Spokane Public Schools has intensified its efforts to lower the high school dropout rate, and the latest progress report has some encouraging news.
More than 75 percent of students are graduating on time, which is a 7 percentage-point increase from last year, when the district decided to use federal guidelines for counting. Under a different set of calculations, on-time graduation dropped to as low as 62 percent in the 2007-’08 school year.
As it turned out, that way of counting exaggerated the problem, but it also triggered an urgent community conversation on how to get more students to the finish line. A local ballot initiative aimed at that challenge (among other child-related issues) was rejected by voters, but it also deserves credit for training the spotlight on this issue.
Two changes have been critical to driving down the dropout rate.
First, the district has made a concerted effort to keep track of students to get an accurate count. Officials discovered by filling in the gaps on student data that the dropout rate wasn’t as bad as it seemed. Some students were graduating, but not on time. The Office of the Superintendent of Public Instruction reports that nearly 5,000 students statewide received a late diploma in 2010.
Second, the district decided to intervene early and often when it looked as if a student was in danger of dropping out. The best example is at Rogers High School, where the on-time graduation rate has jumped by 19 percentage points. Administrators accomplished this with the help of a grant called GEAR UP (Gaining Early Awareness and Readiness for Undergraduate Programs) and by engaging students with personalized “what do you need to succeed?” inquiries.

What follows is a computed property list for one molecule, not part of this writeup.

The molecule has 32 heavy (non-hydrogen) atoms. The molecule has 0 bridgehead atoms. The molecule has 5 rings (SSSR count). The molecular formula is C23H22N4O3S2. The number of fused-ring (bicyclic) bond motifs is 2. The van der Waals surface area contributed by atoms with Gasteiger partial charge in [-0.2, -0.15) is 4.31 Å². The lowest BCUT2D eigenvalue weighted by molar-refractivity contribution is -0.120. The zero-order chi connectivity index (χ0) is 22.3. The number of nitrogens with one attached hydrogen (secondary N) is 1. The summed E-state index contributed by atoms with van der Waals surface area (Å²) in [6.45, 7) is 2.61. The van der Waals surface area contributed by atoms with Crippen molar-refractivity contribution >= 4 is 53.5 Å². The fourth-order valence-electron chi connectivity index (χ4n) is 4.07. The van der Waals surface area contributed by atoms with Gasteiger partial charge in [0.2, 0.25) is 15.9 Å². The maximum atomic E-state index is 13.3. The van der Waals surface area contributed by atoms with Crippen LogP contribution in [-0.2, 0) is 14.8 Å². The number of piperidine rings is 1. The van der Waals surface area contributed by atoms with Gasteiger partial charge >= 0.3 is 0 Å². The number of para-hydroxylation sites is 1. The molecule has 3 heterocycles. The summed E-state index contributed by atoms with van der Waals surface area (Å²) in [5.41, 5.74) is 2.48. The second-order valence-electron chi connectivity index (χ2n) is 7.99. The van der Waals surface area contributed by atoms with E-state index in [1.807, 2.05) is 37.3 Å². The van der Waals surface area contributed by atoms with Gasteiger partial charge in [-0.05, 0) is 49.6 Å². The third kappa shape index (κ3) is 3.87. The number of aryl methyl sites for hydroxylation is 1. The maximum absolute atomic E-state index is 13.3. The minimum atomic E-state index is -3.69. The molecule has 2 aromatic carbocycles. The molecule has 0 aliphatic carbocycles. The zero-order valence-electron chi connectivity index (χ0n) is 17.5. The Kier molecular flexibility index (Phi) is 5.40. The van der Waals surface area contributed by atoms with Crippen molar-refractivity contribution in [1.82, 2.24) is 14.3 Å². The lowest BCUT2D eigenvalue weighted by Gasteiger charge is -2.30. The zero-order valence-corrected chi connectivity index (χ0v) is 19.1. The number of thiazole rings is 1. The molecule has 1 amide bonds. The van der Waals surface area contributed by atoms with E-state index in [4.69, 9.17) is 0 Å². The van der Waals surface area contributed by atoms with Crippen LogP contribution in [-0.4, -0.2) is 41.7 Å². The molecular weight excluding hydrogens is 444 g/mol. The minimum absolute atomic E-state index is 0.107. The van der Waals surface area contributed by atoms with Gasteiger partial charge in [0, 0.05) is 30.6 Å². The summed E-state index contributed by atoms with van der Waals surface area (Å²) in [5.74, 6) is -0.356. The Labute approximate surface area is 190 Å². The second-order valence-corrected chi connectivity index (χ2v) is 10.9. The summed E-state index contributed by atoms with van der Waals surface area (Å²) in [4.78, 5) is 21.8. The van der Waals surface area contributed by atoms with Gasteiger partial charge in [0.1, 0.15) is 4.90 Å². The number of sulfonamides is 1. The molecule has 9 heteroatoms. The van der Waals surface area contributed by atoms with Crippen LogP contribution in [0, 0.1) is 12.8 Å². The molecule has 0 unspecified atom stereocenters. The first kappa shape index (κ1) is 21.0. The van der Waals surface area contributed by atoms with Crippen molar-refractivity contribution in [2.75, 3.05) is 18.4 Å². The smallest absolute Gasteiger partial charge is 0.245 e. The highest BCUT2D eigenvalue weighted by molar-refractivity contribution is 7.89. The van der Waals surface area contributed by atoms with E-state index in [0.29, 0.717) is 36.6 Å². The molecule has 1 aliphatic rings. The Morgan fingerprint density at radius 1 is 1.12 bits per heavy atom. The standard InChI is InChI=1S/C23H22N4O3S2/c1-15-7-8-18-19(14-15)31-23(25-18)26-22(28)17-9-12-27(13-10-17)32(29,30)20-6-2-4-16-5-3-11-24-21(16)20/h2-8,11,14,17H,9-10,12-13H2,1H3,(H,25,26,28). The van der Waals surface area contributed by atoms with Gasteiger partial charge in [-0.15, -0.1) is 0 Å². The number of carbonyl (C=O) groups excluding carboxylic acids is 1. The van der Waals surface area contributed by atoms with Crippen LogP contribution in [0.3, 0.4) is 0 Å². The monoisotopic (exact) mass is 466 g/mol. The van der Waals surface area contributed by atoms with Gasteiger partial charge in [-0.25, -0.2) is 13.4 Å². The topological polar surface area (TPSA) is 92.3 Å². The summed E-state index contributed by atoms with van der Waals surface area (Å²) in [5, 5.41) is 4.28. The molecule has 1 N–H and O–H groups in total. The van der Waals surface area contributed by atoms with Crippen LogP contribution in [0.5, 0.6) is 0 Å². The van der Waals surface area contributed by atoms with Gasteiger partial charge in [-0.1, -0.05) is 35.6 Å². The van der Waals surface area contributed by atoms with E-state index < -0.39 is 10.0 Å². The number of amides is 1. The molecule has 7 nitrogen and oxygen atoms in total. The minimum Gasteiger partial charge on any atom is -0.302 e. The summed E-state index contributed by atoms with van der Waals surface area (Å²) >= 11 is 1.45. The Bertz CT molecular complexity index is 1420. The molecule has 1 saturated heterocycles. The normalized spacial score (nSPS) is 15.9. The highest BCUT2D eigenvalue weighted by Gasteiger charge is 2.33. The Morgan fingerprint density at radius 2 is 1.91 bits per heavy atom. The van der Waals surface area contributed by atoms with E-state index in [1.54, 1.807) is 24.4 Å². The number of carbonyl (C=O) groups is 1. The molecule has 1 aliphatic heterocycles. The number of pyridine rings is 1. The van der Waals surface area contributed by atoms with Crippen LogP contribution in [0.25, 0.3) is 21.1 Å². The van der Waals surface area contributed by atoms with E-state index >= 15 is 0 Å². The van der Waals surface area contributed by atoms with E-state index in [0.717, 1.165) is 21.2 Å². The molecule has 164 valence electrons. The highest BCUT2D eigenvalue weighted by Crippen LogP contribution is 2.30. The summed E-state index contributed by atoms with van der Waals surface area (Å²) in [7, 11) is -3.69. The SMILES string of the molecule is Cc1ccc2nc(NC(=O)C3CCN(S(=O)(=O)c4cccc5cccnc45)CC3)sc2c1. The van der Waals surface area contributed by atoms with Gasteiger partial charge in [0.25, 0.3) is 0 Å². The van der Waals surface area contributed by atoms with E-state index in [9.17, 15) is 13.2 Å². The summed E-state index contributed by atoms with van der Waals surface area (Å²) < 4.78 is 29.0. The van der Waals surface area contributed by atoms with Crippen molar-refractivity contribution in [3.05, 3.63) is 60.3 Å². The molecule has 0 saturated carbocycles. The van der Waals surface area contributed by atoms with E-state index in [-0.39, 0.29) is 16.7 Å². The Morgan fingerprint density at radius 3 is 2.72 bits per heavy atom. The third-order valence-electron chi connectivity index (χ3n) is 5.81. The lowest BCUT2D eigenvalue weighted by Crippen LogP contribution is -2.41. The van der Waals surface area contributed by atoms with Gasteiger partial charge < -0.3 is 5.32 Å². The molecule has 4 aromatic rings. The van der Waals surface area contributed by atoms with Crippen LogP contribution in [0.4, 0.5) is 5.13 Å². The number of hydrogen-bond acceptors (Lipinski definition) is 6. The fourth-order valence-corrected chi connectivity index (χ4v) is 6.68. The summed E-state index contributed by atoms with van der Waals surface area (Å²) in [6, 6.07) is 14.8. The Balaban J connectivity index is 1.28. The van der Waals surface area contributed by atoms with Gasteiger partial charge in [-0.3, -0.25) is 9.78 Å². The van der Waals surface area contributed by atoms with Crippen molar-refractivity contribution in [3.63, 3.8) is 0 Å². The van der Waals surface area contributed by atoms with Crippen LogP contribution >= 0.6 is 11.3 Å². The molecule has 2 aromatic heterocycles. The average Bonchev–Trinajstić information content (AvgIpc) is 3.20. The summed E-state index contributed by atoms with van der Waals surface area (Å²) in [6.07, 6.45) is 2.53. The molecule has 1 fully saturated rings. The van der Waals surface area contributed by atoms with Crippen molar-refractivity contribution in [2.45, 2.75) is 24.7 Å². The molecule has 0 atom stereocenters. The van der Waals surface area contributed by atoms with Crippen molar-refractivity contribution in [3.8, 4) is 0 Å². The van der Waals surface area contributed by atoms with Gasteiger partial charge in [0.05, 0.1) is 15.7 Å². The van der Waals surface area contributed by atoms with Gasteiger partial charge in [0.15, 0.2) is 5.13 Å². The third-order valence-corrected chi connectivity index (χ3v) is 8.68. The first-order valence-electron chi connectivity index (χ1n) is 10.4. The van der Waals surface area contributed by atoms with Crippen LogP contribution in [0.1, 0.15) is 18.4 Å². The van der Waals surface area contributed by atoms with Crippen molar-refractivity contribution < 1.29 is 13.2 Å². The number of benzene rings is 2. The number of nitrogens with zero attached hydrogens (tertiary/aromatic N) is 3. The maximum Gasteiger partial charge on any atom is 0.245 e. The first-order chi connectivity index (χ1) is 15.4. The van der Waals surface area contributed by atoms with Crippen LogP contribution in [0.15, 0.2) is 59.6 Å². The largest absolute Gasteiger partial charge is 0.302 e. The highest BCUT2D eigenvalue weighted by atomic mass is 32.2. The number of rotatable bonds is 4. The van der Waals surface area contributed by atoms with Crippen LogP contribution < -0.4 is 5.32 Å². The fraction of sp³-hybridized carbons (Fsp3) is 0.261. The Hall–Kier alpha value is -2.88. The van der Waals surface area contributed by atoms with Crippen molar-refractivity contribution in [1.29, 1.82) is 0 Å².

At the same time, the district is attempting to curb social promotion (passing unworthy students) as a way to boost graduation numbers.
Not every effort has been successful.
A program aimed at helping faltering middle school students recently reported disappointing results. Individual Credit Advancement Now, or ICAN, was designed to target students who showed signs of becoming dropouts or who were being socially promoted.
Administrators found that some students’ educational shortcomings are too profound for the help that was provided. Earlier intervention may be needed. Plus, some students’ general apathy toward school undercut any assistance that was offered. The district is now reassessing ICAN and hopes to improve it.
A perfect graduation rate is a pipe dream. There is only so much educators can do to overcome the culture and challenges many students face at home. However, these recent efforts show that there was more schools could have been doing. The community should rally around the district to encourage even greater progress.
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